Casai and Nomah merge “quick time period leases” companies and goal for presence all through Latin America
- August 19, 2022
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Merger of Mexican Casai with Brazilian Nomah includes a capital increase, made by the companies’ current investors: Andreessen Horowitz, Monashees and Loft Group
Technology companies dedicated to short term apartment rental — the so-called short stay rentals — the Mexican married and the Brazilian nomah announce the merger of the businesses.
The two are the largest companies in Latin America in the segment.
Combined, the new company will have 3,000 housing units on offer in Brazil and Mexico. The guest base reaches 200,000.
The merger includes a capital increase, made by the companies’ current investors — Andreessen Horowitz, Monashees and Loft Group. The value was not revealed.
What does Nomah do?
Real estate technology company Loft acquired Nomah in 2020 and will have a stake in the combined company.
Nomah was founded in São Paulo, in 2016, by the administrator Thomas Guz after a stint as a private equity analyst at the Astra Investimentos fund, in addition to experiences at ADP and Air France.
In addition to him, the administrator Fabio Bertini makes up the co-founder.
The deal comes from a feeling of the partners about the lack of options in the middle of a conventional hotel and the one offered in apps like Airbnb.
For this, Nomah forms partnerships with developers to manage residential buildings in order to transform them into accommodation that looks like a hotel — at an Airbnb price.
the money comes from fees charged from:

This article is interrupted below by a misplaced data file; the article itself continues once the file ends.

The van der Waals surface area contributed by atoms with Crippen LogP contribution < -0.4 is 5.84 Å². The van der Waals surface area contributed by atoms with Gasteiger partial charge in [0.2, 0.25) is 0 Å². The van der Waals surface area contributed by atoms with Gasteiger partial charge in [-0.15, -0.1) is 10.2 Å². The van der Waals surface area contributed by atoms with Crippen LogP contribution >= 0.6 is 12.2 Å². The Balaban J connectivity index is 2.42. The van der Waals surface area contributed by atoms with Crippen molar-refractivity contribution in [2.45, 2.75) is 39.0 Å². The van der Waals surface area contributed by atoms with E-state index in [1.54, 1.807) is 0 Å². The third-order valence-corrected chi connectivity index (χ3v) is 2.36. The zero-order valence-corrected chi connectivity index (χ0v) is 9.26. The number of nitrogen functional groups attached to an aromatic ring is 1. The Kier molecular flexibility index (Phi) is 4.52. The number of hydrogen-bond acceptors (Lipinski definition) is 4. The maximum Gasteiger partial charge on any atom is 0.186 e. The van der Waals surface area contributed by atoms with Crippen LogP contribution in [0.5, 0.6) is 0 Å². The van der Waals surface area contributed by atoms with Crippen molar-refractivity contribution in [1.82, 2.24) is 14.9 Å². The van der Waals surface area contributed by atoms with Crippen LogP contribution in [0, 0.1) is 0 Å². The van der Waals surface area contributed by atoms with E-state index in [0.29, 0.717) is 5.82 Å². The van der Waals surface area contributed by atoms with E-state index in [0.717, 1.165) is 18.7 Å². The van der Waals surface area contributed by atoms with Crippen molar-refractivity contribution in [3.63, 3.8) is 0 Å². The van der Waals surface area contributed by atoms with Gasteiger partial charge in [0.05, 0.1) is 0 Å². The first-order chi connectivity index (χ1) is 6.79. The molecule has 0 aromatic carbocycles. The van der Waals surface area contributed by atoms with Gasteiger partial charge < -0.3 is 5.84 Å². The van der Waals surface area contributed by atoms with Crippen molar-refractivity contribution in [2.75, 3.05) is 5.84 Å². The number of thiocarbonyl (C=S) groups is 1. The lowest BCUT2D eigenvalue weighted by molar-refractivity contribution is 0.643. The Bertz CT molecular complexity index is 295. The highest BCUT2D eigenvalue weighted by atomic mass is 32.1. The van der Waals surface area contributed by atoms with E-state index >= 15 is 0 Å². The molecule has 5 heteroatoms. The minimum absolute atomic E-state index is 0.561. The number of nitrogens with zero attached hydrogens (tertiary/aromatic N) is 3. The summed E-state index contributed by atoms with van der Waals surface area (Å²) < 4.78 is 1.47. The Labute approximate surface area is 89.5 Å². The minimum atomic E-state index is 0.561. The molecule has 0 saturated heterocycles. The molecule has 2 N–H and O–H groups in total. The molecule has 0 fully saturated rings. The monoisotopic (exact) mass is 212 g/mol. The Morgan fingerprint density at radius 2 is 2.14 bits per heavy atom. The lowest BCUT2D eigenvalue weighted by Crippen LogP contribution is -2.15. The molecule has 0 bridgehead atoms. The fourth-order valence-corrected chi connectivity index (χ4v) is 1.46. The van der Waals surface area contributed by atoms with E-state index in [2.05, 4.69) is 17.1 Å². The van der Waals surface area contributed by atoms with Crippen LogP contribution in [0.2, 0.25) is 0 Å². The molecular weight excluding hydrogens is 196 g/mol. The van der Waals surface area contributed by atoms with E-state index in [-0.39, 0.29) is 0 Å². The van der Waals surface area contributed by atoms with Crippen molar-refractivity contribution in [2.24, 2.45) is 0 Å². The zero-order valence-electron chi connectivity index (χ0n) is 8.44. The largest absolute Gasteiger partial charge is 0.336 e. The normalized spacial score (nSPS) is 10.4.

- developers for asset management
- end customers for the complete package of typical bills for an apartment stay (rent, condominium, IPTU, electricity and internet)
In six years, Nomah worked with references in the real estate market, such as Even and setand today it is present in São Paulo, Rio de Janeiro and Fortaleza.
Where Casai is present
The Mexican Casai followed a similar path in Mexico. Founded in 2019 by Nico Barawidan American who worked at BCG consultancy and in the M&A area of the renewables company SunEdison and at the banks Nova Credit and Beneficial State Bank, all in San Francisco, in Silicon Valley.
Today, Casai offers short-term stays in the main tourist destinations in Mexico and also in some Brazilian cities — São Paulo, Rio, Brasília and Florianópolis.
Investment in Mexico was a gateway to an ambition to grow fast across the Latin America — will behind the negotiations between the two companies.
“Hospitality is one of the biggest factors contributing to the economic development of the region. Over the past few years, more and more people have discovered Latin American culture, gastronomy, landscapes and history,” says Barawid. “The merger is a giant step forward in the hotel industry in the region.”
What is the partners plan?
On the partners’ radar is an expansion to Colombia and Chile in the coming months.
At this first moment, both companies will keep their brands.
Under the merger rules, Nico Barawid takes over as CEO of the new company.
Thomaz will be named president, responsible for integration, culture, people, strategy, public relations and Nomah’s team during the integration – a process of up to six months, say the partners of the two companies.
In Guz and Barawid’s plans is to replicate the guest facial recognition technology created by Nomah on Casai’s systems.
In the opposite direction, Casai’s sales teams should help Nomah in the pricing of apartments to serve new audiences, says Guz.
In addition, the new company will offer stock options — stock options — to all employees.
“We want all employees to feel like they own the business, with the aim of building a company that transforms the way people stay and invest in the real estate market. This is just the beginning,” says Guz.